Is Crypto Coming to a Phone Near You?
With all the talk of cryptocurrency hitting mainstream projects, such as Bakkt’s launch of crypto-related products for use at chains like Starbucks, crypto is seeing integration in more and more common places. In conjunction with this trend, some major smartphone players have made announcements regarding the integration of crypto into the hardware of their phones. While the Bitcoin price has risen in 2019 regardless of mass mainstream adoption, the joining of forces between the world of crypto and major phone producers may play a large role in accelerating the adoption rate of crypto in the coming years.
Integration with Native Apps
Just like you might manage your finances on your phone through apps like Chase Mobile, Mint, or another preferred provider, cryptocurrency apps offer the same opportunity. Whether you’re putting money into crypto as a long-term investment, buttressing your savings habits by investing extra cash regularly into cryptocurrency, or staking your stablecoins or other funds for the interest earned, having an app on your phone to handle the task makes the whole business infinitely easier. With crypto, like any other app, you can download many of the apps necessary to interact with crypto from the Apple AppStore or Google Play Store. However, smartphone manufacturers like Samsung have decided to make their phones with crypto capabilities coming standard at purchase.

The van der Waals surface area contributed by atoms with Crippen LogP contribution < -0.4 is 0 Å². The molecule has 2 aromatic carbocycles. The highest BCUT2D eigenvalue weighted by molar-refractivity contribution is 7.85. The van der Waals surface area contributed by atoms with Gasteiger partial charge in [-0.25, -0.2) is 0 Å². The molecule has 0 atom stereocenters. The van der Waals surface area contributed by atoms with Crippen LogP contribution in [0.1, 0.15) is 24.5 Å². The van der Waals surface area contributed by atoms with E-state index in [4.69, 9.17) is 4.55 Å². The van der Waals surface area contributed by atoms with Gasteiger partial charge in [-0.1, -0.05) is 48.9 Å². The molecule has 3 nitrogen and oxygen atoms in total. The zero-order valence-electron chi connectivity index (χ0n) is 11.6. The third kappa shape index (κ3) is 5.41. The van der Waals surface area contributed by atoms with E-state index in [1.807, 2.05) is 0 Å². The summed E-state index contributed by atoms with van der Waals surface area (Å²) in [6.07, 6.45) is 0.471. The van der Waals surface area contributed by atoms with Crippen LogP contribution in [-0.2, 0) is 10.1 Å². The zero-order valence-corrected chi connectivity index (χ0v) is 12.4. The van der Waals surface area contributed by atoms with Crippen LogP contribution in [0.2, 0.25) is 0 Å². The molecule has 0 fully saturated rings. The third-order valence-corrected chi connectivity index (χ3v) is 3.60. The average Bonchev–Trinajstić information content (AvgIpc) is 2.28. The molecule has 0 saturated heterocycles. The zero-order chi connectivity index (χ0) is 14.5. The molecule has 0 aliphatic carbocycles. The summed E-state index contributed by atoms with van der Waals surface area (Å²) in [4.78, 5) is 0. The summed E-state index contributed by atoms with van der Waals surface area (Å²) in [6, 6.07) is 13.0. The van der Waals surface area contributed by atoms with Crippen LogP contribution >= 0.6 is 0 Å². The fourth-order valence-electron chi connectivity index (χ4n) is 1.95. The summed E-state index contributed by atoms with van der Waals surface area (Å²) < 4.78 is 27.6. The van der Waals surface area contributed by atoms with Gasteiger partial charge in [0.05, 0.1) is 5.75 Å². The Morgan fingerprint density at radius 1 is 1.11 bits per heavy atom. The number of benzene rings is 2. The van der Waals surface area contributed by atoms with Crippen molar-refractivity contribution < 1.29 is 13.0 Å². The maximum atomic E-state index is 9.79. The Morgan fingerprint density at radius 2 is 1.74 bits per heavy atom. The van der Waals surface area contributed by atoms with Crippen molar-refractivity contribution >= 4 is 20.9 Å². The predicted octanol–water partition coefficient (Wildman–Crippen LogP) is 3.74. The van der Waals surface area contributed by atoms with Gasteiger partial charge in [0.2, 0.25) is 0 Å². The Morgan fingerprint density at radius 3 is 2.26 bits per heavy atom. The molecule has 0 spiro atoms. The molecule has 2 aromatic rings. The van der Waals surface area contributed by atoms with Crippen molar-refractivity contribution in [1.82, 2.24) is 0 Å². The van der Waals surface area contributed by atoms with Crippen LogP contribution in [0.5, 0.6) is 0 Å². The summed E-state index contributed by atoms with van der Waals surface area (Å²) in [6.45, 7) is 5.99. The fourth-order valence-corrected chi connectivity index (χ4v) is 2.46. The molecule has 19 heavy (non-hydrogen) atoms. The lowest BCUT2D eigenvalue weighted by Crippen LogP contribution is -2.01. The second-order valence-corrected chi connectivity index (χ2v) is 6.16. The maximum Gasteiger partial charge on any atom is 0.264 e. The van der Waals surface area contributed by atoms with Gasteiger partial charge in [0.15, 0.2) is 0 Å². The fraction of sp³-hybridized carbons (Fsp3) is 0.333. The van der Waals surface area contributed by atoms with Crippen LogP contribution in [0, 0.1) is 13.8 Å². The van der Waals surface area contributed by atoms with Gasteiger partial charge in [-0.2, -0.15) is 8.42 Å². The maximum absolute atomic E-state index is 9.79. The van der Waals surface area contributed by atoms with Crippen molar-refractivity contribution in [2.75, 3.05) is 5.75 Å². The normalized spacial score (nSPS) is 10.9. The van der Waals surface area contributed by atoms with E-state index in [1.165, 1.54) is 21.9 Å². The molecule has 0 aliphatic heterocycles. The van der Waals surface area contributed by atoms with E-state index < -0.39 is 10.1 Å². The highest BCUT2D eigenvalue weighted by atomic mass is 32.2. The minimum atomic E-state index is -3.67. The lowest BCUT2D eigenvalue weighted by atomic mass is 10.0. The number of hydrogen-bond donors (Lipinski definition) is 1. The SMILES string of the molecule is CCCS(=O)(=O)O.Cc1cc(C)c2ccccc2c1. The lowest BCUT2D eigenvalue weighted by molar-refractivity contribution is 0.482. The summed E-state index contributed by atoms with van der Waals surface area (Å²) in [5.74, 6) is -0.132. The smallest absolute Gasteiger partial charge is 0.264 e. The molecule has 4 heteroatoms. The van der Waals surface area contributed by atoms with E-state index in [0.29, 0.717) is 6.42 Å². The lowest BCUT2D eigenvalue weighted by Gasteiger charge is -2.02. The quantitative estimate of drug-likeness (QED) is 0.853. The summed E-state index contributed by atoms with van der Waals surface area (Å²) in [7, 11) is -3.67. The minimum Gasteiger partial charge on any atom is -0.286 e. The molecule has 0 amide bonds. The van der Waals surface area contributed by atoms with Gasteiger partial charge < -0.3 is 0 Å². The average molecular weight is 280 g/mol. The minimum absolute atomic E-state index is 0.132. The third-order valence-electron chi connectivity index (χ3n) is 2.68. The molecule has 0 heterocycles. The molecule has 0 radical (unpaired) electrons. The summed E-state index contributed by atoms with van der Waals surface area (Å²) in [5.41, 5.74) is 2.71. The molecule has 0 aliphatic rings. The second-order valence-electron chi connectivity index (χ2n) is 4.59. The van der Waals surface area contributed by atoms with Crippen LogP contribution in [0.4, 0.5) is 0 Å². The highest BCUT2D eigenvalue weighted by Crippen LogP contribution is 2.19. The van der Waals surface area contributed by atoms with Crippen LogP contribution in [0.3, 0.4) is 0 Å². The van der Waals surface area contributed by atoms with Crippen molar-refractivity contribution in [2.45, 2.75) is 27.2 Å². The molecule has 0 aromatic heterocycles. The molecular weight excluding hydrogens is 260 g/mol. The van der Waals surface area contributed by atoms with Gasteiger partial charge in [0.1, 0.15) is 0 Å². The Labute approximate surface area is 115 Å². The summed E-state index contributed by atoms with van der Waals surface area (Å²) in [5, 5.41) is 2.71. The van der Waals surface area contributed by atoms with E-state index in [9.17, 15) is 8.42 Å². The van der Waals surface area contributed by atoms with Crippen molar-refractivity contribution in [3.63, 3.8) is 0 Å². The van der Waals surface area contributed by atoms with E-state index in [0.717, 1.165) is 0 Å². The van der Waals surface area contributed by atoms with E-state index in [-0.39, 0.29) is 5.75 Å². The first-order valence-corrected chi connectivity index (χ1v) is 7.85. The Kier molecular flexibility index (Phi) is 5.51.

Samsung’s Move Into Crypto
Samsung accounts for roughly twenty percent of global smartphone sales. Selling almost 300 million phones just last year, its recently launched smartphone models S20, S20+, and S20 Ultra support blockchain and cryptocurrency transactions with a built-in crypto wallet. Touting on their website the security of the wallet through their proprietary Knox platform, Samsung’s new line of phones include support not only for Bitcoin, but also for smart-contract platform Ethereum, and many of the “ERC-20” tokens that comprise the majority of other crypto offerings – from collectible, non-fungible tokens, to utility tokens, and almost all other assets that are tradeable on the blockchain. Additionally, Samsung is also incorporating support for decentralized applications.
Decentralized applications – or “dApps,” for short – are apps that function just like the other, centralized apps on your phone that come from the Apple AppStore or Google Play. They can include games, finance apps, or any other array of tools and entertainment. However, because they run on a distributed computing system, rather than in a centralized location, they require a different type of app store to use. More and more apps are being built on distributed networks, and Samsung has clarified that they seek to be at the forefront of development when it comes to the “fairness, security, and transparency” that decentralized systems can offer. While games are leading the pack in dApp creation at a rapid clip, Samsung also sees value in blockchain applications across multiple industries, such as finance, medicine, and real estate, as well as other types of entertainment.
Why is integration important?